We've just entered the Year of the Snake, with the Chinese New Year celebrated on February 10th, complete with dragon dances and firecrackers. To mark the occasion, the Mystery Readers Journal website listed mysteries set during the Chinese New Year or in China, and we were happy to see included The Lady Fish Mystery, an Inspector Dorj story set in Ulaan Baatar and published in EQMM's September/October 1996 issue. Our thanks to Janet Rudolph, whose list can be seen by pointing your clicker to: fiction.html


Mary contributed a few thoughts to Not All Grandmothers Have White Hair: Making Minor Characters Fresh, Chris Eboch's article in the recently published The Writers Guide To 2013 The Guide features 40 feature articles on the craft, business, and markets for writers. Chris, who's published many books for children {including The Eyes of Pharaoh, a mystery set in ancient Egypt) and writes romantic southwestern thrillers as Kris Bock,, also quotes authors Joanna Campbell, Sandra Levy Ceren, Jaden Terrell, and Kathleen Shoop in her article.


Murder on an express and several suspects! Thus begins not Agatha Christie's classic novel but rather The Rome Express by Arthur Griffiths, recently reviewed on the blog of our British alter ego M. E. Mayer Reviews, mainly of Golden Age works, scattered among the essays over there include thoughts on such works as John Buchan's ripping yarn Greenmantle, Anna Katharine Green's suspenseful The Circular Study, John Kendrick Bangs' fun-poking R. Homes & Co., and -- speaking of snakes and gems as we have been -- Fergus Hume's tale of The Opal Serpent.

Meantime, Mary spoke of a time When Byzantines Flew on the Poisoned Pen Press multi-author blog on January 18th. Her contribution reveals how we reasoned John could briefly take to the skies in Four For A Boy At the time of writing she has no notion of the topic of her next blog on February 18th, so to find out interested parties may care to visit the PPP blog page on that date. In the meantime, why not slip over there anyhow and give some of our PPP stablemates' recent entries a whirl?


The olfactory sense is not well served by language. Smells are not easily described beyond linking them to their customary sources. The smell of a rose is easily distinguishable from that of a wet dog, but how does one delineate the particular characteristics of each without reference to the rose or the dog?

And yet odors are probably more important in our lives than we realize, influencing us at non-verbal, subconscious levels. They seem to form strong associations in our minds. A few days ago unseasonable temperatures caused a brief thaw and as soon as I went outside to the car I thought, "It smells like spring."

Does anything recall autumn and summer like the smells of burning leaves or newly mowed grass? The scent of pine boughs indoors brings back memories of childhood Christmases when our trees scraped the ceiling, pine branches edged the mantle, and pine-cone studded wreaths decorated every door.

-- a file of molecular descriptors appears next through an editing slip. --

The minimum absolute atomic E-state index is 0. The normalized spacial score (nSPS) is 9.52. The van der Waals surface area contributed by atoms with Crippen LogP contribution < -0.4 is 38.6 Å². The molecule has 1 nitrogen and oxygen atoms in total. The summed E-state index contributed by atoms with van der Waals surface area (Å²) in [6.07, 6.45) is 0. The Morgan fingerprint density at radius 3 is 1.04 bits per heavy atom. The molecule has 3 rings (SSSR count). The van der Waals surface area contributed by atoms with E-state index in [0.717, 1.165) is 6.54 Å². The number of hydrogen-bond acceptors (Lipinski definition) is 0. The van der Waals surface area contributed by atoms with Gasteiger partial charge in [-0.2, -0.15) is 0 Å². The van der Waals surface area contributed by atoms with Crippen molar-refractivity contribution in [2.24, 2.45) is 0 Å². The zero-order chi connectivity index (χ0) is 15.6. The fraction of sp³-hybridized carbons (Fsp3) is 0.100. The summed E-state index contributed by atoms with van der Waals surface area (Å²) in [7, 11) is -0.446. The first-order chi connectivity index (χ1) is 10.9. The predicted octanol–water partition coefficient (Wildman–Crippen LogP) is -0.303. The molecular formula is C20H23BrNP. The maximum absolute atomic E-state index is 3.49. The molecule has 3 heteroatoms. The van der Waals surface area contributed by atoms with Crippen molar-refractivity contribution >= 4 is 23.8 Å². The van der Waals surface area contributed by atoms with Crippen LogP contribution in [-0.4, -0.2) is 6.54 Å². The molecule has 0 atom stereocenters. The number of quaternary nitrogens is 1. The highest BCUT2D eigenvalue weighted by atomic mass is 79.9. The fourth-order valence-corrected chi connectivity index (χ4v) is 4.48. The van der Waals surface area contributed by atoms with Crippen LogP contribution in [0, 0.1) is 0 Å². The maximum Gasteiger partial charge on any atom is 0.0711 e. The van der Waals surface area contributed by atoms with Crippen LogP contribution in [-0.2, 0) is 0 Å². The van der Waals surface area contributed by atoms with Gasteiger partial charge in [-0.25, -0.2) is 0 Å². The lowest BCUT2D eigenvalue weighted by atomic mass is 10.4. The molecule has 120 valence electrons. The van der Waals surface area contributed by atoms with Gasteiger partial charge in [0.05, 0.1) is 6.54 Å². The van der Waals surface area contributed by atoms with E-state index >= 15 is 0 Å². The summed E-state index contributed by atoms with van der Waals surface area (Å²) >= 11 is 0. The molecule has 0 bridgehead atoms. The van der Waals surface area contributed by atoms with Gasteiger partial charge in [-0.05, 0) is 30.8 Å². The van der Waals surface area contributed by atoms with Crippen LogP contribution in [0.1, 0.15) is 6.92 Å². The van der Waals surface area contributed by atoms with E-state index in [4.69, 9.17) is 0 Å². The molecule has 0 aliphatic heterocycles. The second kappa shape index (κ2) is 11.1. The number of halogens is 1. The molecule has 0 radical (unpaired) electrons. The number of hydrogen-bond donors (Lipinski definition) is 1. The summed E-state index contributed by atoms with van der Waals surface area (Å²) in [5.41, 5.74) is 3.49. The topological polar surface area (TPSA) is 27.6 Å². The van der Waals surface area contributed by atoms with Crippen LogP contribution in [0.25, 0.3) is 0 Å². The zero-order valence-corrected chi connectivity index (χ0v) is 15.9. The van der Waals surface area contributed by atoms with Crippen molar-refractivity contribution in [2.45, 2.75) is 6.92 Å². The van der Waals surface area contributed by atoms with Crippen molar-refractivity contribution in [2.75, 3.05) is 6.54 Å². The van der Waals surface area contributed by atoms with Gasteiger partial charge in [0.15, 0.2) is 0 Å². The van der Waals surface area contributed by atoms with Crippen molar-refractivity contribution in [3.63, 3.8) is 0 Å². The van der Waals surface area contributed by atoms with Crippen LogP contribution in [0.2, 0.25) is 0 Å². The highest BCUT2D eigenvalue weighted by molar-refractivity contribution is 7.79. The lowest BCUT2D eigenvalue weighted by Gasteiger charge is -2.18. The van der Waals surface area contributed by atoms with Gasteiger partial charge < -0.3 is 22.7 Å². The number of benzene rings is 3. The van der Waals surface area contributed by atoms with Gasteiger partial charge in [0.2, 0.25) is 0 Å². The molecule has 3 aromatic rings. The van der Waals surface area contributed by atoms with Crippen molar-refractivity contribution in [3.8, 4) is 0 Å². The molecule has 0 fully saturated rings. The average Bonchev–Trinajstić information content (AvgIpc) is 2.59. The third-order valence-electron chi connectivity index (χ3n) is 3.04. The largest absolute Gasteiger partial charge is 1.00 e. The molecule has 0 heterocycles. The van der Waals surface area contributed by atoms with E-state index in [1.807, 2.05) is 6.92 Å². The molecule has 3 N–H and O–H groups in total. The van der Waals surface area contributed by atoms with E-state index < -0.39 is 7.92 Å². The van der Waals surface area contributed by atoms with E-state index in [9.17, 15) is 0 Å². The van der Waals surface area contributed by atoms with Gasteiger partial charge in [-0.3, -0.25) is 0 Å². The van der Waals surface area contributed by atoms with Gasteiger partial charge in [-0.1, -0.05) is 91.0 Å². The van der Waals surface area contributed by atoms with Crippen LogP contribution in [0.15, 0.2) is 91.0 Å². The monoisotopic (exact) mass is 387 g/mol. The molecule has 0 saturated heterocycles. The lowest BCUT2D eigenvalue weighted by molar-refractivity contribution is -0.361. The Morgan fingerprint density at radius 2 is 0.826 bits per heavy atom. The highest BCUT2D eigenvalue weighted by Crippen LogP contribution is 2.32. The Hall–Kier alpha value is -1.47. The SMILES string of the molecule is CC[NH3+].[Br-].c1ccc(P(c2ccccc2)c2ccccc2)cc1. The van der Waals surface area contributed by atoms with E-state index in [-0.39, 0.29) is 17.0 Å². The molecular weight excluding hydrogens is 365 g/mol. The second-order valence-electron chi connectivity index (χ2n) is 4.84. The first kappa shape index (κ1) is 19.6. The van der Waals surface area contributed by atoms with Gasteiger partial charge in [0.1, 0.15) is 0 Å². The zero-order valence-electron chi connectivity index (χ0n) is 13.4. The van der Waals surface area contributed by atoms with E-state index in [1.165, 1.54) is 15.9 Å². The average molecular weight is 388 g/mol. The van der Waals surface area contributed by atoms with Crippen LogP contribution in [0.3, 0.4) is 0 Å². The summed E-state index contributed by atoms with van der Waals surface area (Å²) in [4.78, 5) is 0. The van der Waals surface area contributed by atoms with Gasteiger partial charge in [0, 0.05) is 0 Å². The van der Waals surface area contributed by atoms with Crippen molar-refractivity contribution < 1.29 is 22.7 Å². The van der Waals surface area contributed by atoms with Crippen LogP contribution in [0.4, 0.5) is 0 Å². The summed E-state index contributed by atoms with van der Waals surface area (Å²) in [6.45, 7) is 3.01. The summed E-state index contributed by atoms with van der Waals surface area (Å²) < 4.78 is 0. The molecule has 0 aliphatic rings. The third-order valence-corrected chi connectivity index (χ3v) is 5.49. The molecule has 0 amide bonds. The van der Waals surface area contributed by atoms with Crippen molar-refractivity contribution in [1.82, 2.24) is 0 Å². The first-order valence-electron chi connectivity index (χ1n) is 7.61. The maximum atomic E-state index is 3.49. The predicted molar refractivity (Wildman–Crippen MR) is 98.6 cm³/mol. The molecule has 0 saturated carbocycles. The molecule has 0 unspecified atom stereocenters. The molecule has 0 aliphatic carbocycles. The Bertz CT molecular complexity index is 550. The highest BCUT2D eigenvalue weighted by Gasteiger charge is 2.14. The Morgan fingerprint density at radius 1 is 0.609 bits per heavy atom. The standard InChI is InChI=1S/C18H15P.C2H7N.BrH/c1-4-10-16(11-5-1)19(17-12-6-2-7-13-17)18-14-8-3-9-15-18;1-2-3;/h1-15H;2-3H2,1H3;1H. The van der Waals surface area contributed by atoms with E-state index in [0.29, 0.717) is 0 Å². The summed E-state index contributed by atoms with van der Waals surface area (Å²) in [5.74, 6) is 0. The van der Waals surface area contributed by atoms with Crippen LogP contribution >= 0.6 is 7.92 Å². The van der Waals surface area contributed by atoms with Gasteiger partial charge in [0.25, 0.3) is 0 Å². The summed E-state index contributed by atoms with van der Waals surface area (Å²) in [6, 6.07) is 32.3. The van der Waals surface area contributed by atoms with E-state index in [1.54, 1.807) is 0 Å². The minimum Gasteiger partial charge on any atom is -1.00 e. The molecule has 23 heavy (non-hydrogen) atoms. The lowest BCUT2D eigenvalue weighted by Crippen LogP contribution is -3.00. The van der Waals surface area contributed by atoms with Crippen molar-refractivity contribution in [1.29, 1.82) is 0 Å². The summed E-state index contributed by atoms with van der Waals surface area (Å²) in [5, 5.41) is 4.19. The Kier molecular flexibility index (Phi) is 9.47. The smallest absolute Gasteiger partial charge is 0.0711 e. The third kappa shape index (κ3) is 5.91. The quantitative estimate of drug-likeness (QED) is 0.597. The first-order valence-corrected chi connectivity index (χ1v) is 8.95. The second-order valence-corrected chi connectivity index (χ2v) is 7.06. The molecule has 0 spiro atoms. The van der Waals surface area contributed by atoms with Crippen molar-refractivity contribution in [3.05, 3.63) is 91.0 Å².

So I wasn't surprised recently when Mary used a new all-purpose cleaner on the kitchen sink to find myself borne into the past by the oddly familiar smell, a memory from a young man's life, the scent of...what?

Not nostalgia for some long-lost spring cleaning certainly. Every time the cleanser came out the odor teased my memory. I knew it. Remembered it well. However, I couldn't quite put my finger -- or perhaps I should say my olfactory lobes -- on it.

It was maddening.

"The bottle says it's scented with lavender," Mary told me.

Lavender? Yes. Of course! The mystery fragrance did suggest an exotic perfume, didn't it? Now I realized there was something bittersweet about the hidden memory. Had my mind suppressed an event? Had someone in my past worn lavender? I recalled feelings of both longing and ultimate disappointment. Is it possible to hide an important relationship from oneself? Perhaps, if the shock of its ending is too much to bear?

Then, as recollection often does, it all came back in an instant, a light going on in a dark room, illuminating the blood, the severed head, the corpses. The trio of bestial, murderous hamsters I'd briefly owned. Three went into the aquarium but only one came out alive. What I remembered was the smell of the hamster bedding. The smell of the rodent section of every pet store and department in which I had stood, nose pressed to glass, longing for hamsters of my own. I looked it up on the Internet. Indeed, at least one leading brand of rodent bedding is lavender scented.

We're going to have to change our all-purpose cleaner.


Speaking of changes, US timepieces spring forward an hour on 10th March, bringing subscribers that much closer to the next issue of Orphan Scrivener, slated to pop into subscribers' in-boxes on 15th April.

See you then!
Mary R and Eric

who invite you to visit their home page, hanging out on the virtual washing line that is the Web at There you'll discover the usual suspects, including more personal essays, the Doom Cat interactive game written by Eric, and our growing libraries of links to free e-texts of classic and Golden Age mysteries, ghost stories, and tales of the supernatural. There's also the Orphan Scrivener archive, so don't say you weren't warned! Intrepid subscribers may also wish to pop over to Eric's blog at or visit M. E. Mayer's blog at